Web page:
The planning and analysis implications of automated data collection systems : rail transit OD matrix inference and path choice modeling examples
Author(s)Zhao, Jinhua, 1977-
Massachusetts Institute of Technology. Dept. of Urban Studies and Planning.
Nigel H.M. Wilson and Joseph Ferreira, Jr.
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(cont.) by presenting two case studies both in the context of the Chicago Transit Authority. One study proposes an enhanced method of inferring the rail trip OD matrix from an origin-only AFC system to replace the routine passenger survey. The proposed algorithm takes advantage of the pattern of a person's consecutive transit trip segments. In particular the study examines the rail-to-bus case (which is ignored by prior studies) by integrating AFC and AVL data and utilizing GIS and DBMS technologies. A software tool is developed to facilitate the implementation of the algorithm. The other study is of rail path choice, which employs the Logit and Mixed Logit models to examine revealed public transit riders' travel behavior based on the inferred OD matrix and the transit network attributes. This study is based on two data sources: the rail trip OD matrix inferred in the first case study and the attributes of alternative paths calculated from a network representation in Trans CAD. This study demonstrates that a rigorous traveler behavior analysis can be performed based on the data source from ADC systems. Both cases illustrate the potential as well as the difficulty of utilizing these systems and more importantly demonstrate that at relatively low marginal cost, ADC systems can provide transit agencies with a rich information source to support decision making. The impact of a new data collection strategy ...Transit agencies in U.S. are on the brink of a major change in the way they make many critical planning decisions. Until recently transit agencies have lacked the data and the analysis techniques needed to make informed decisions in both long-term planning and day-to-day operations. Now these agencies are entering an era in which a large volume of raw data will be available due to the implementation of ITS technology including Automated Data Collection systems (ADC), such as Automated Fare Collection systems (AFC), Automated Vehicle Location systems (AVL), and Automatic Passenger Counting systems (APC). Automated Data Collection systems have distinct advantages over the traditional data collection methods: large temporal and spatial coverage, continuous data flow and currency, low marginal cost, accuracy, automatic collection and central storage, etc. Thanks to these unique features, there exists a great potential for ADC systems to be used to support decision-making in transit agencies. However, effectively utilizing ADC systems data is not straightforward. Several examples are given to illustrate that there is a critical gap between what ADC systems directly offer and what is needed practically in public transit agencies' decision-making practice. Meanwhile, the framework of data processing and analysis is not readily available, and transit agencies generally lack needed qualified staff. As a consequence, these data sources have not yet been effectively utilized in practice. A strong foundation of ADC data manipulation, analysis methodologies and techniques with support of advanced technologies such DBMS and GIS is required before the full value of the new data source can be exploited. This research is an initial attempt to lay out such a framework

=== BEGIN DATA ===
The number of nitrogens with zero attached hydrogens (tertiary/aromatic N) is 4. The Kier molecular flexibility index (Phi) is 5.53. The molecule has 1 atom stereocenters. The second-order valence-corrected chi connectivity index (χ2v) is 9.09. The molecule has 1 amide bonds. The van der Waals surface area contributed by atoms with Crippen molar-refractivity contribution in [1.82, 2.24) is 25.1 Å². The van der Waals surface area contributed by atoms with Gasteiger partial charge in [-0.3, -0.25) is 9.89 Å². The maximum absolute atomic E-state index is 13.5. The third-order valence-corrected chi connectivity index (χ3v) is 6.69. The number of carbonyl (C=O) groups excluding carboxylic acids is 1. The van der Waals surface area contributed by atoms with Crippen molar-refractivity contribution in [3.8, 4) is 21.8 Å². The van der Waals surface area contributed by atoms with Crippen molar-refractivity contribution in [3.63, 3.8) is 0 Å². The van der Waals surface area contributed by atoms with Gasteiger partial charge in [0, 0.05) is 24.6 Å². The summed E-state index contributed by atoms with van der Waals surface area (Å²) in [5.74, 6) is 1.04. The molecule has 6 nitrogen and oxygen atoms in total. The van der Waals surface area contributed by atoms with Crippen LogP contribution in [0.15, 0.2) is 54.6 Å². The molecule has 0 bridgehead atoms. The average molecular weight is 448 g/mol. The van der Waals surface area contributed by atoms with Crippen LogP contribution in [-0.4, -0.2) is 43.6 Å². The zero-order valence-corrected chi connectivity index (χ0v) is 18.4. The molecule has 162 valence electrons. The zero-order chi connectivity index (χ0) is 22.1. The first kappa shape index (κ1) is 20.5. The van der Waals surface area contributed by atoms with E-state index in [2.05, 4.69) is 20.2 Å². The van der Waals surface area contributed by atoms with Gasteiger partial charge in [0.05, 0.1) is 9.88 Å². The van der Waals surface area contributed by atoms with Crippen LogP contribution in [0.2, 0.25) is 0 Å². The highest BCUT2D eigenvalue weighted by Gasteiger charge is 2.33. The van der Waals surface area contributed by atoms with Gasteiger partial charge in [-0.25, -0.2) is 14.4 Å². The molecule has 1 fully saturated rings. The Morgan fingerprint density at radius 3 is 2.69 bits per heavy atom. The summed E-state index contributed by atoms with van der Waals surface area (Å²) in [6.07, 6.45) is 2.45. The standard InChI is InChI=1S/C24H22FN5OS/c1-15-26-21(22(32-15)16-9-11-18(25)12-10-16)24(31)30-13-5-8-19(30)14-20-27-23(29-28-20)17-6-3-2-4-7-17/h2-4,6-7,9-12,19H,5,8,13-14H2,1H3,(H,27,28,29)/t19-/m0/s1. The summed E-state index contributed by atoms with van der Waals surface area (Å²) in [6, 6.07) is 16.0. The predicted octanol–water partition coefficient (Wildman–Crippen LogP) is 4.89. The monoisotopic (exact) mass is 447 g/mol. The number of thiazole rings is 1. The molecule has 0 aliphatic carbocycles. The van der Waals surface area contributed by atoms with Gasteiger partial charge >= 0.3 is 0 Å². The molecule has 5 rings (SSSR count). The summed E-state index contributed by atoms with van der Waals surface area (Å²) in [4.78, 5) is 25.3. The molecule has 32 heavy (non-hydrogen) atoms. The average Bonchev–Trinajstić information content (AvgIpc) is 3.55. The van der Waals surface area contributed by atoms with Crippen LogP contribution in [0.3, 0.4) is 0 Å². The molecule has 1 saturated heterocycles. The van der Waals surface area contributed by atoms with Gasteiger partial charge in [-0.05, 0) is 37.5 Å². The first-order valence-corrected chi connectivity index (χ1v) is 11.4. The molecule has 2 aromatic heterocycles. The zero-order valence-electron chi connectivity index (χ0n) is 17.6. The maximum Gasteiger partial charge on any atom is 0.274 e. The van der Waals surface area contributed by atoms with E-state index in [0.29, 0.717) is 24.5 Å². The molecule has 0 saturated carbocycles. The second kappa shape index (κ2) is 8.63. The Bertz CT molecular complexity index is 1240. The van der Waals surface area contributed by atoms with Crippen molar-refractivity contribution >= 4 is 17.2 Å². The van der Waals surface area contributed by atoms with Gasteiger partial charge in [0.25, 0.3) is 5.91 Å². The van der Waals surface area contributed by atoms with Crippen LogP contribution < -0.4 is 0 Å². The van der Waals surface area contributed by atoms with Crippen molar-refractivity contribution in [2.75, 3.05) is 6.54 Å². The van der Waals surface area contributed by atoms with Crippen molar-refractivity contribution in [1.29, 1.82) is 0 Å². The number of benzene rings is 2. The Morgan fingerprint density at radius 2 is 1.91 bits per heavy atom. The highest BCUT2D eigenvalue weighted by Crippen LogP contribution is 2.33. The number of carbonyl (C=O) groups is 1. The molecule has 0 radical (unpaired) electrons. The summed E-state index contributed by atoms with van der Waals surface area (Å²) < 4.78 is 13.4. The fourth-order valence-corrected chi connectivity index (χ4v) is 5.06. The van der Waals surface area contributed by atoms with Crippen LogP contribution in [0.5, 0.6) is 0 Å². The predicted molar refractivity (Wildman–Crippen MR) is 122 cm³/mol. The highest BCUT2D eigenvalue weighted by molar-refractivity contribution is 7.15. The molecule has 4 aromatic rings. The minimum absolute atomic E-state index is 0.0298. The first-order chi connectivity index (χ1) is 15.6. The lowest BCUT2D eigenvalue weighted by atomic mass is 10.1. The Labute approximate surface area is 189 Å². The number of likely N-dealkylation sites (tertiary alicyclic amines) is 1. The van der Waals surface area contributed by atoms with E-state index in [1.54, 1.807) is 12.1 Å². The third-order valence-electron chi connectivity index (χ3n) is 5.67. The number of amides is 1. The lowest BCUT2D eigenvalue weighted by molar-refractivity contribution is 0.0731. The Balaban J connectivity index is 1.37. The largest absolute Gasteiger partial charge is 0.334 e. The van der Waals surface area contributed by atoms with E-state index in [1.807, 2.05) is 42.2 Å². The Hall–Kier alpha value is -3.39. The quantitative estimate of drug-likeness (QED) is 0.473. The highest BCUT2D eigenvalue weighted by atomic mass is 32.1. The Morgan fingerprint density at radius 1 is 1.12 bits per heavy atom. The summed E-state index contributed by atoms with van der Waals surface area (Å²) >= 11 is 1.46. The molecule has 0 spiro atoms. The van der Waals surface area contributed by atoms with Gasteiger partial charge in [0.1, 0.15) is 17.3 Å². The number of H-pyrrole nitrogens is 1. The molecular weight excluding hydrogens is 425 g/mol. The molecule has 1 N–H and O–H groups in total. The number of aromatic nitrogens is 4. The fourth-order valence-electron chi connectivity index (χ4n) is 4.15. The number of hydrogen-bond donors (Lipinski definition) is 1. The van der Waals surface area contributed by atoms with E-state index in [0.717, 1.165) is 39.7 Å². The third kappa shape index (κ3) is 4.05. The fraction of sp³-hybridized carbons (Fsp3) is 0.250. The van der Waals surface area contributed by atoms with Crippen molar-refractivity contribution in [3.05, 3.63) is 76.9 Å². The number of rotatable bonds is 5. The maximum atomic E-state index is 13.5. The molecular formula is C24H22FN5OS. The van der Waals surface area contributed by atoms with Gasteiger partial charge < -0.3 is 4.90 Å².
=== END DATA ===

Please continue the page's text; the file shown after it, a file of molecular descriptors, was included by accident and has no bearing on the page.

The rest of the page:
Thesis (M.C.P.)--Massachusetts Institute of Technology, Dept. of Urban Studies and Planning; and, (S.M. in Transportation)--Massachusetts Institute of Technology, Dept. of Civil and Environmental Engineering, 2004.Includes bibliographical references (leaf 124).
DepartmentMassachusetts Institute of Technology. Dept. of Civil and Environmental Engineering.; Massachusetts Institute of Technology. Dept. of Urban Studies and Planning.
Massachusetts Institute of Technology
Civil and Environmental Engineering., Urban Studies and Planning.